What Psychology Journal Editors Really Do (Really?)

I found this article when searching online to find ways to get involved and work with journals other than doing peer-review…food for thought!

(For clarification, this is satirical and in no way represents what editors actually do!)

My Perspectives (on PsychScience)

A while back I posted the following on a private site.  It got some interesting responses.

I find this [previous] discussion of editorial motives and behavior very interesting.  I am about to break the code of silence here; please don’t spread this around and get me into trouble.

Among the things you guys seem not to know: After you are appointed the editor of a major psychology journal, you are invited to editor boot camp.  This is a three-day retreat in which you learn how to do the job.

Day 1 was mostly an overview of the “system” – the roles people play (from publishers to reviewers to authors), the stages of publication, and the various electronic systems that are used.  Then there was a short section about reviewers – how to select, treat, cajole, and reward them.

Day 2 was about dealing with authors.

The first part was about initial submissions: How…

View original post 511 more words

It’s the postdoc life!

My Post-doc hasn’t gotten this bad yet (though I’m only 6 weeks in!), but I like the lyrics regardless!

 

The Lab and Field

If you follow me on Twitter, you’ll see that I’m fond of the hashtag #postdoclife when discussing certain aspects of my work.  Well, today a colleague asked if it was prompted by the number “It’s the hard-knock life” from the musical “Annie“.

I admit it wasn’t, but the idea (and startling similarities, at least in the stereotype) were amusing.  So I present, for your enjoyment, tongue planted firmly in cheek:

(watch the video if you aren’t familiar with the song)

It’s the postdoc life!

It’s the postdoc life for us!
It’s the postdoc life for us!

‘Steada tenure,
We get term!

Submitted papers,
They get ditched!

It’s the postdoc life!
No position to speak of, so,
It’s the postdoc slog we know!

“Student” status,
‘Steada staff!

Crappy office
‘Steada good!

It’s the postdoc life!

Don’t it feel like the grants are always failin’?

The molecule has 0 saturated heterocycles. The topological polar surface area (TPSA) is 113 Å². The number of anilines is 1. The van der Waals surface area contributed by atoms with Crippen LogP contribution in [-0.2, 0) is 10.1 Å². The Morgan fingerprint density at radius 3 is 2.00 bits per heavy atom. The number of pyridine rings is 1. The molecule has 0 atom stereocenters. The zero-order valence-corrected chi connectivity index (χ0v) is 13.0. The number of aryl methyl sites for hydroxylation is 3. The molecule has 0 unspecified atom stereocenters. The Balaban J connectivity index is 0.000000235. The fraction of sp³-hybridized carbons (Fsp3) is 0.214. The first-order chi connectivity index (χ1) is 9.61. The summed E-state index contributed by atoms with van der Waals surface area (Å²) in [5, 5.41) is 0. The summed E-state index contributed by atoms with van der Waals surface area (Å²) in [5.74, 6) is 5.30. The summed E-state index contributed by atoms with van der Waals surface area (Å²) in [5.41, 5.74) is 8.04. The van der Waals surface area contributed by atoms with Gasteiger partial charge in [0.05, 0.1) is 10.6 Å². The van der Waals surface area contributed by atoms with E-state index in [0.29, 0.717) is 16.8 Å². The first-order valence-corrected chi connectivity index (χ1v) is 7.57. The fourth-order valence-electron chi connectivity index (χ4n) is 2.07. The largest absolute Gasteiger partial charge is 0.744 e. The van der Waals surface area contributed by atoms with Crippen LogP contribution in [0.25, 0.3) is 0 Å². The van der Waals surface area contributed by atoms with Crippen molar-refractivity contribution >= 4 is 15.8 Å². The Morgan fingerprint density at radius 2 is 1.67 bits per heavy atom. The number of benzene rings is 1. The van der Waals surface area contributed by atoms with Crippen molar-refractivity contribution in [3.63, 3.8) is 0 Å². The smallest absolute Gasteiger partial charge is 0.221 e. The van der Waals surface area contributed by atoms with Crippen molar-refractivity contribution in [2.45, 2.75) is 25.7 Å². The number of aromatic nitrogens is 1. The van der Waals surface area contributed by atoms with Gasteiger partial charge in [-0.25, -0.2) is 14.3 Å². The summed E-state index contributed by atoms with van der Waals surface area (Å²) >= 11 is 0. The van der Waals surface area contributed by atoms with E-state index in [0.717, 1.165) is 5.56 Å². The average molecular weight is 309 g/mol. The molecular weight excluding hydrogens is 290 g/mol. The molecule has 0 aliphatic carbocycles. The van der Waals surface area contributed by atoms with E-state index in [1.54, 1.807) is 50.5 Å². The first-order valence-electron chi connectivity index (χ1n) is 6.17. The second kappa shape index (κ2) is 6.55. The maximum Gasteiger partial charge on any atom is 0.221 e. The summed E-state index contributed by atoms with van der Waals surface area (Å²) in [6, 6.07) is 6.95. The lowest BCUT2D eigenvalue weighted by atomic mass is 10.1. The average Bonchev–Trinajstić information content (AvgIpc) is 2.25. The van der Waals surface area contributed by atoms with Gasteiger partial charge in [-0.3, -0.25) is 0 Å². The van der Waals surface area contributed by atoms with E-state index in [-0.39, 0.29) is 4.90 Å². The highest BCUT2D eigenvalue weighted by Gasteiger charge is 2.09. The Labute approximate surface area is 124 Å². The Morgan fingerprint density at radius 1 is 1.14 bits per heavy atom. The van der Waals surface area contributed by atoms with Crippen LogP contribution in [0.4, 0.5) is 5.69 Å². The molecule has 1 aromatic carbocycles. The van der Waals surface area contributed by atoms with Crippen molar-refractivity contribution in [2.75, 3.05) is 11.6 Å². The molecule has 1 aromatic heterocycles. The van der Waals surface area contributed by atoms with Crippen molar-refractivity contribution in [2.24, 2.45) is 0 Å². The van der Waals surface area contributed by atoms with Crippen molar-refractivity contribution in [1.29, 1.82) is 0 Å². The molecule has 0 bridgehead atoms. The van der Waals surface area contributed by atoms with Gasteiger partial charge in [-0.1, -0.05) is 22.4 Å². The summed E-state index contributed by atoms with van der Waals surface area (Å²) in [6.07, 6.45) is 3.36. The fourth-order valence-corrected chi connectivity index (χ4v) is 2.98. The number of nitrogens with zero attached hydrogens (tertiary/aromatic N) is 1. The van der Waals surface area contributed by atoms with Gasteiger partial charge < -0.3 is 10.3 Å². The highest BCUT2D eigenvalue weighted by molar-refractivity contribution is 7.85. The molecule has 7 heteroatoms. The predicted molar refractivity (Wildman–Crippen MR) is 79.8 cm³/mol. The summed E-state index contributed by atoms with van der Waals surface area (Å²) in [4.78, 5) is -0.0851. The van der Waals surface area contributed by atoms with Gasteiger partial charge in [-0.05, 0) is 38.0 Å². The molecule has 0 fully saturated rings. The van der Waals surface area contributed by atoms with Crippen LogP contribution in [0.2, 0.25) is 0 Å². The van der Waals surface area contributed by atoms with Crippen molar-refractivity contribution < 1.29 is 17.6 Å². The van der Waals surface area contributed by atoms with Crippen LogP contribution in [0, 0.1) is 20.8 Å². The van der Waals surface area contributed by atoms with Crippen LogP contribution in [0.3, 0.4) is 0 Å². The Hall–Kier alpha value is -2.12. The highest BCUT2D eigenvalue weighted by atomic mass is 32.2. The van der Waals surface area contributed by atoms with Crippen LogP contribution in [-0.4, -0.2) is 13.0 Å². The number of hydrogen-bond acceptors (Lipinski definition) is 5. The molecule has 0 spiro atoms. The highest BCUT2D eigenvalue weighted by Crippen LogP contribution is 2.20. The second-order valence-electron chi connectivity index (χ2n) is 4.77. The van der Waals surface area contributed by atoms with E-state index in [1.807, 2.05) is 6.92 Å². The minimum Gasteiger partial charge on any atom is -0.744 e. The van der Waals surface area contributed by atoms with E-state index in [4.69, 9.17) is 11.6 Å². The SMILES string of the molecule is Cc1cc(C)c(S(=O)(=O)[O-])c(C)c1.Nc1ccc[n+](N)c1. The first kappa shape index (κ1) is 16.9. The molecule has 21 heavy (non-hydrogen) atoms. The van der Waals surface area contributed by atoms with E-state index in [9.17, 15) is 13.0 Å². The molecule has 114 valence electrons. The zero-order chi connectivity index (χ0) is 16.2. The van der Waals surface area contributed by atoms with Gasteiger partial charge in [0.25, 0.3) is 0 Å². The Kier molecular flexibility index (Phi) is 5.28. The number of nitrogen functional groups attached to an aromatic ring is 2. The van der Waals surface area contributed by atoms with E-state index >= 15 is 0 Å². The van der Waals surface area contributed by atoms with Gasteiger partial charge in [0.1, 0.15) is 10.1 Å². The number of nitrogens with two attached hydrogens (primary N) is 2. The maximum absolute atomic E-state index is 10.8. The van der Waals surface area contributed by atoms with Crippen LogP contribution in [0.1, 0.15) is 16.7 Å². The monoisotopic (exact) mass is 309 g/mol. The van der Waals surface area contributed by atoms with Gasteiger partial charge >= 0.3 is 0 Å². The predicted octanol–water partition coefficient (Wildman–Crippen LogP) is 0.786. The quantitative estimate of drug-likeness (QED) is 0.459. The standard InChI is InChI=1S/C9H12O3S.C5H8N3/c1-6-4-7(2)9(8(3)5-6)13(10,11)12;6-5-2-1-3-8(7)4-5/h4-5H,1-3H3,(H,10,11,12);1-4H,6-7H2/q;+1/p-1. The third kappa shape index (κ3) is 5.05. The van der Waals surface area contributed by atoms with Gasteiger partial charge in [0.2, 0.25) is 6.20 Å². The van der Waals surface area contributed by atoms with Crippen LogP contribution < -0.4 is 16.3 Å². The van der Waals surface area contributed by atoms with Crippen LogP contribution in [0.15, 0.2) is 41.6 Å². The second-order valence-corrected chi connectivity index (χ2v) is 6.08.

Don’t it…

View original post 186 more words

Why you should use Twitter during your PhD

This is a brilliant account of why we – scientists, researchers or academics – should be using social media! By @shereebekker

The Thesis Whisperer

This post is by Sheree Bekker, who is originally from South Africa and now based in Australia as an international PhD scholar at the Australian Centre for Research into Injury in Sport and its Prevention (ACRISP), Federation University Australia. Her research centres around sports safety. Follow her on twitter @shereebekker

twitter-follow-achieverTwitter, according to Wikipedia (yes – how terribly un-scientific of me), is an online social networking and micro-blogging service that enables users to send and read “tweets”, which are text messages limited to 140 characters. Twitter is vital to the success of your PhD. Yes, you heard me read me correctly, a seemingly superficial social media site is a fundamental element that will contribute to the success of your PhD – if you embrace it!

Let me tell you my story.

I was a Masters student in South Africa, where I had completed my undergraduate studies and an Honours…

View original post 603 more words

Pursuing the elusive Post-Doc – how to make the most of it?

So, I’ve successfully completed my first month as a post-doctoral research assistant. What a month it’s been. Still no completion date in sight for my PhD thesis, but that’s for another day. I’ve submitted ethics amendments, helped apply for a grant (thus potentially securing my job for next year), attended meetings, made suggestions. And I’m struggling for more things to do. Continue reading